Mel

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Mel I sure do know what you are saying! The business I work for has just now slowed down to a point that I may actually get those pictures for you! Its been another amazing year thanks to mother nature! And let it be know I salute you and what you do to record the history and collect the blowmolds we all love! Now .. If I can remember where I put those darn banks!!!!!!!

Jim

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I'm not particularly fond of this set myself, but I do greatly appreciate the work you do in documenting blow molds. I especially love when you share catalog images, and pictures of less common pieces like these. I copy those images all the time!

Thanks, Mel! :)

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Are there only two versions of the woodgrain Holy Family?

Bill, these are the only two sets that I am aware of, there could possibly be others but I do not recall seeing pictures of any others. As I said in my post last December, the other woodgrain one is shown in the 1967 JC Penney Christmas catalog but I have not seen any references as to a date that this set was made.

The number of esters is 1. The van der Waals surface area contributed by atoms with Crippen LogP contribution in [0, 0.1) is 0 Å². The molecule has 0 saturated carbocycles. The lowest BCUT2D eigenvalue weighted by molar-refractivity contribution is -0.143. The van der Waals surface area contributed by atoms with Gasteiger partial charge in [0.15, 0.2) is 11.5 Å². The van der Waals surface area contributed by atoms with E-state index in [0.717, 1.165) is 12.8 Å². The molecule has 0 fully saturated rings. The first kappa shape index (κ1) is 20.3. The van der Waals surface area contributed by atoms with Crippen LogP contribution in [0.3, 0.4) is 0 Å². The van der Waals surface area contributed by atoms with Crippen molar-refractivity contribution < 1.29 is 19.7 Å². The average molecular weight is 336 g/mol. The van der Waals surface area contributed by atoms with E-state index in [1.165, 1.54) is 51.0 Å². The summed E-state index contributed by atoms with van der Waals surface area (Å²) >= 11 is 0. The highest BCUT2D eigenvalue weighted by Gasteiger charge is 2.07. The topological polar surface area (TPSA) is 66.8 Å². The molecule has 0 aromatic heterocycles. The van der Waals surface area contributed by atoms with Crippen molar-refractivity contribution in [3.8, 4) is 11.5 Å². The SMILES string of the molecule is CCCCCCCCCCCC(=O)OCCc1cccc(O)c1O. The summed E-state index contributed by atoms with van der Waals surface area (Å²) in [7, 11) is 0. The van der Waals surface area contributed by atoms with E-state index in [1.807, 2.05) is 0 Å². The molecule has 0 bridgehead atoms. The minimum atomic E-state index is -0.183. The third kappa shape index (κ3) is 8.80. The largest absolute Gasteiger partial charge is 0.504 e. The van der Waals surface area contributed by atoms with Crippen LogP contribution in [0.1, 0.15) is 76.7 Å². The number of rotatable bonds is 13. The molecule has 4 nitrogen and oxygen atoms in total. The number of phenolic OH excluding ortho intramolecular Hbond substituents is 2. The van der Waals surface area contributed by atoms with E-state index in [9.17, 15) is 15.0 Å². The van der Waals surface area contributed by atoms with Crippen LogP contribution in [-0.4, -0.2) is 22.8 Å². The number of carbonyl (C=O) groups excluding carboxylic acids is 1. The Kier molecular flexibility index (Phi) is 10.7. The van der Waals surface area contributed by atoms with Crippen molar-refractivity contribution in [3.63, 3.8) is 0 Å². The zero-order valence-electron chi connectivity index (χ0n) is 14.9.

Mel

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I'm not particularly fond of this set myself, but I do greatly appreciate the work you do in documenting blow molds. I especially love when you share catalog images, and pictures of less common pieces like these. I copy those images all the time!

Thanks, Mel! :)

Thank you Elaine, sometimes I wonder if it is worth the time taken to make the posts of the information, not many appear to have any interest in it.

Mel

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Thank you Elaine, sometimes I wonder if it is worth the time taken to make the posts of the information, not many appear to have any interest in it.

Mel

I sure appreciate the info that you provide to all of us. I may not reply very much but I monitor the forums daily. I agree with above posts, I don't like every single blow mold. But the history behind them is nice to know. Again, I appreciate you providing the pictures and knowledge to all of us. Merry CHRISTmas everyone!

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Mel the wife says the renzi banks are at my parents. Hope to get by there soon and pick some stuff up.

Jim

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Thank you Elaine, sometimes I wonder if it is worth the time taken to make the posts of the information, not many appear to have any interest in it.

Mel

Mel: I love tooning in for your history lessons !!!

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Thank you Elaine, sometimes I wonder if it is worth the time taken to make the posts of the information, not many appear to have any interest in it.

Mel

Mel........Your History Postings Are Well Worth Your Time......And ours..........Because You feed the hunger for knowledge........and besides......... did you not mention the quote" Beauty is in the eye of the Beholder".......Your information postings are a form of beauty.............

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Thank you very much for the kind words, I do appreciate your letting me know that you are finding the information of some use to you.

Mel